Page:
I've been struggling with this for a while. Being in this business for a long time, I was always taught you want your best tires in the front because 100% of your steering and 70% of the braking is done with the front tires. Now, I have also read the recommendations, and reasons for having the best tires in the rear which also makes sense. My question is, if we adopt the belief that the best tires should always be on the back, doesn't that eliminate the need for tire rotations on most cars? Looking forward to hearing feedback on this.

Scott

 

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Scott, I think you identify a valid point that if we adopt a zero tolerance, best tires on rear approach, tire rotations are basically eliminated. New cars presented for the first service will often have a measurable difference between front and rear tires, should they not be rotated? Different publications and articles that I have read in the past will often refer to tread depth differentials as a determining factor when deciding rotate or not to rotate. That being said it is unclear to me where these tread depth differential specs come from. Most of the specs that I have seen indicate a 2/32” to 3/32” tread depth differential cut point. Meaning if the front tires are at 7/32” and the rear tires are at 9/32” the tread depth differential would be 2/32” and rotating would be acceptable. But if the front tires were at 5/32” and the rear tires were at 9/32” then the differential is 4/32” which is excessive and the tires should not be rotated. In a previous post I suggested that the RMA should provide us with written guidance concerning tire rotations that include definitive differential tread depth measurement cut points. If they determine best tires on rear regardless of tread depth differentials then so be it, but put it in writing. 

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1 hour ago, tyrguy said:

Except in unusual circumstances, if tires are rotated every 5k from mile 1, there will never be enough of a tread differential to deter tire rotations.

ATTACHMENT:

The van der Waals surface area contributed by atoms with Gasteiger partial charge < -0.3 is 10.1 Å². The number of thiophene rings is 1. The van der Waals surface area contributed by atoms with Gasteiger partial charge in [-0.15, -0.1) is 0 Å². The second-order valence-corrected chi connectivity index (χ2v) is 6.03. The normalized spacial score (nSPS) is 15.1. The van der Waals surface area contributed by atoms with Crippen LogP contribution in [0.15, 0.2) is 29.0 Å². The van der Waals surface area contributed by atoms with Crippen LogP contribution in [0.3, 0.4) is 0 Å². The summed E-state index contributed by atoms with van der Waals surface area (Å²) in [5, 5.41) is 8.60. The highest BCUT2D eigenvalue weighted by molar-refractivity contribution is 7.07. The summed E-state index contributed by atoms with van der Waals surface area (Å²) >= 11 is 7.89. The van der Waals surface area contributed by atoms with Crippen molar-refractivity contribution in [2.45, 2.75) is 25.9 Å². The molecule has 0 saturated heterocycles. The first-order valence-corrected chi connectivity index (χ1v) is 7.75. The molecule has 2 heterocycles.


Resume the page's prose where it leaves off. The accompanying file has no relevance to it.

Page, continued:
And we can probably all agree that except in unusual circumstances, car owners are not going to have their tires rotated every 5k.

Scott

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Well we give all out tire customers rotation schedules when we sell a set and I'd say the vast majority of them stick pretty close to the schedule. Plus mechanicnet sends out rotation reminders which helps. I don't think the real problem is the rotation of  a set that was originally install together. I think the problem is mostly when only 2 tires are being installed.

Edited by tyrguy
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13 minutes ago, tyrguy said:

Well we give all out tire customers rotation schedules when we sell a set and I'd say the vast majority of them stick pretty close to the schedule. Plus mechanicnet sends out rotation reminders which helps. I don't think the real problem is the rotation of  a set that was originally install together. I think the problem is mostly when only 2 tires are being installed.

That is pretty impressive. With 7,500 and 15,000 mile oil changes being pushed by the manufactures, I'm finding it challenging to get customers in more often than that. I'm curious what others here are experiencing.

 

Scott